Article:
SBRT boost appears to be an effective and well-tolerated alternative treatment method for patients with gynecologic malignancies who cannot undergo brachytherapy. Target coverage and dose to organs at risk with SBRT appear to be comparable with those of brachytherapy. Acute toxicity is minimal. These initial clinical results substantiate the need for further evaluation of this treatment approach and its long-term efficacy and safety.
Nabila L. Waheed, DO, Michelle Ludwig, MD, PhD, Celestine Tung, MD, Marian Williams-Brown, MD, Creighton L. Edwards, MD, Concepcion Diaz-Arrastia, MD, Matthew L. Anderson, MD, PhD, Lois Ramondetta, MD, Timothy Wagner, MD, Joshua Asper, PA, Danny Tran, CMD, Umang Patel, MD, Mark Bonnen, MD; Department of Radiation Oncology, Department of Obstetrics and Gynecology, Baylor College of Medicine; Department of Gynecologic Oncology, UT MD Anderson Cancer Center
PURPOSE: To evaluate the use of stereotactic body radiation therapy (SBRT) as an alternative treatment method to brachytherapy in patients with cervical or endometrial carcinoma with anatomically difficult-to-implant tumor volumes or other contraindications to brachytherapy.
MATERIALS AND METHODS: A total of seven patients undergoing radiation therapy with curative intent for cervical or uterine cancer were identified after they had been deemed ineligible for brachytherapy due to unfavorable anatomy, including large tumor size, location, and/or prior hysterectomy. Patients diagnosed with either cervical (n = 5) or endometrial (n = 2) cancer were treated using 45–48.6 Gy external beam radiation to the pelvis +/− para-aortic lymph nodes. Either three-dimensional (3D) radiation or intensity-modulated radiotherapy (IMRT) was followed by Linac-based SBRT to the cervix or vaginal cuff at a dose of 5–6 Gy in five daily fractions to a total of 25–30 Gy. Median age was 52 years (range: 47–64 yr). The International Federation of Gynecology and Obstetrics (FIGO) stage was I (n = 1), II (n = 2), and IV (n = 1); the remaining three patients had vaginal cuff recurrence. All patients were simulated and treated after insertion of a Foley urinary catheter with manual bladder filling to a predetermined volume. Patients also underwent bowel preparation at the time of simulation and before each treatment fraction, and daily cone-beam image-guided radiotherapy (IGRT) was utilized. The dose-volume histograms for planning target volumes, as well as organs at risk, were all analyzed.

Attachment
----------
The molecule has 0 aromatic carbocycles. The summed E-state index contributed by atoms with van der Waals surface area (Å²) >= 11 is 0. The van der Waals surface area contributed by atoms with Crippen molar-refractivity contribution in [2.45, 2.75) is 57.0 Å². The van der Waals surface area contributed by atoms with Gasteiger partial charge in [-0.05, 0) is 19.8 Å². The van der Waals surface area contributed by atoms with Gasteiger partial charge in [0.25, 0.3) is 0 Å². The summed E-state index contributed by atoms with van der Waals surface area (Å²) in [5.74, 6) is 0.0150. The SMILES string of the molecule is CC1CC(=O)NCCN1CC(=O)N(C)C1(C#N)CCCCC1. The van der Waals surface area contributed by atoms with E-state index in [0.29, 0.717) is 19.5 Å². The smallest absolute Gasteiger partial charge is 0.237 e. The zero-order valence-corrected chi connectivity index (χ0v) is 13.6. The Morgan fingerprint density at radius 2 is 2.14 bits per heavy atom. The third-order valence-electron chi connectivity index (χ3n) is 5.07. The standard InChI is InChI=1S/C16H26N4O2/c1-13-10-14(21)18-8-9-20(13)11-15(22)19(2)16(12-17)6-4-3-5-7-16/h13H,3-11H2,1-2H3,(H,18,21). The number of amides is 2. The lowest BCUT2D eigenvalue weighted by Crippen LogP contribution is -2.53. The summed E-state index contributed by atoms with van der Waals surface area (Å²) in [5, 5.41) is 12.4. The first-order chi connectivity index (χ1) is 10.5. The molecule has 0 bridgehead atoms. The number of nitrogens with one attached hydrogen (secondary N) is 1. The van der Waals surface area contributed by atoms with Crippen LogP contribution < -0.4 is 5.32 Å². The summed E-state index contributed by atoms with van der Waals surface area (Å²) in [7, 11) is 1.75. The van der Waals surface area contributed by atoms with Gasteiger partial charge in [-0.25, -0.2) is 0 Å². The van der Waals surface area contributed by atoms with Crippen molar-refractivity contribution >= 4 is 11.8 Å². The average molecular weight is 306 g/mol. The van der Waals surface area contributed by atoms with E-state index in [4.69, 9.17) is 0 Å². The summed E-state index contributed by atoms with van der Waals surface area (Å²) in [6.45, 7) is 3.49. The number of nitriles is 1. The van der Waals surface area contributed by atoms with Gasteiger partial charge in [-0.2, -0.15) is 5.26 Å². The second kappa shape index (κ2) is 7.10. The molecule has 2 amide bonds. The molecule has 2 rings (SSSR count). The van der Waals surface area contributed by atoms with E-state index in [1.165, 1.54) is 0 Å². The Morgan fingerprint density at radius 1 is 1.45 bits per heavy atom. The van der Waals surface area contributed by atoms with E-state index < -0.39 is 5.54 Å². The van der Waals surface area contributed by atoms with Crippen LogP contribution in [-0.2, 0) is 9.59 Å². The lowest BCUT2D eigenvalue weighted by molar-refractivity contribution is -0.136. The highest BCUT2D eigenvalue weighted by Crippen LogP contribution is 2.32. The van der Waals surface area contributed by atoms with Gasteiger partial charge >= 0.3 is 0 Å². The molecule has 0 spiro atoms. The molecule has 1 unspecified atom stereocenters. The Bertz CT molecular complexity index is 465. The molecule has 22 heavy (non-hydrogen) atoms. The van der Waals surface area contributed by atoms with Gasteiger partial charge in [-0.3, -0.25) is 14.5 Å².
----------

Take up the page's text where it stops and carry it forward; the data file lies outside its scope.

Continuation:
RESULTS: SBRT was well tolerated. No acute severe urinary or gastrointestinal toxicity > grade 2 was observed during treatment or up to 5 months posttreatment. Target volume of 95% gross tumor volume (GTV) coverage goal was > 95% (range: 95%–99%). D0.2cc to the bladder was kept at or below 90 Gy (range: 87.3–90 Gy). Total bladder D0.2cc contribution from SBRT for all five fractions was 20.5–40 Gy. D0.2cc to the rectum was kept at or below 75 Gy (range: 69–73.8 Gy). Total rectal D0.2cc contribution from SBRT for all five fractions was 13.1–23.8 Gy. No patient has had any sign of progression or local failure at follow-up thus far, with a median follow-up of 3 months.
CONCLUSION: SBRT boost appears to be an effective and well-tolerated alternative treatment method for patients with gynecologic malignancies who cannot undergo brachytherapy. Target coverage and dose to organs at risk with SBRT appear to be comparable with those of brachytherapy. Acute toxicity is minimal. These initial clinical results substantiate the need for further evaluation of this treatment approach and its long-term efficacy and safety.
Proceedings of the 97th Annual Meeting of the American Radium Society- americanradiumsociety.org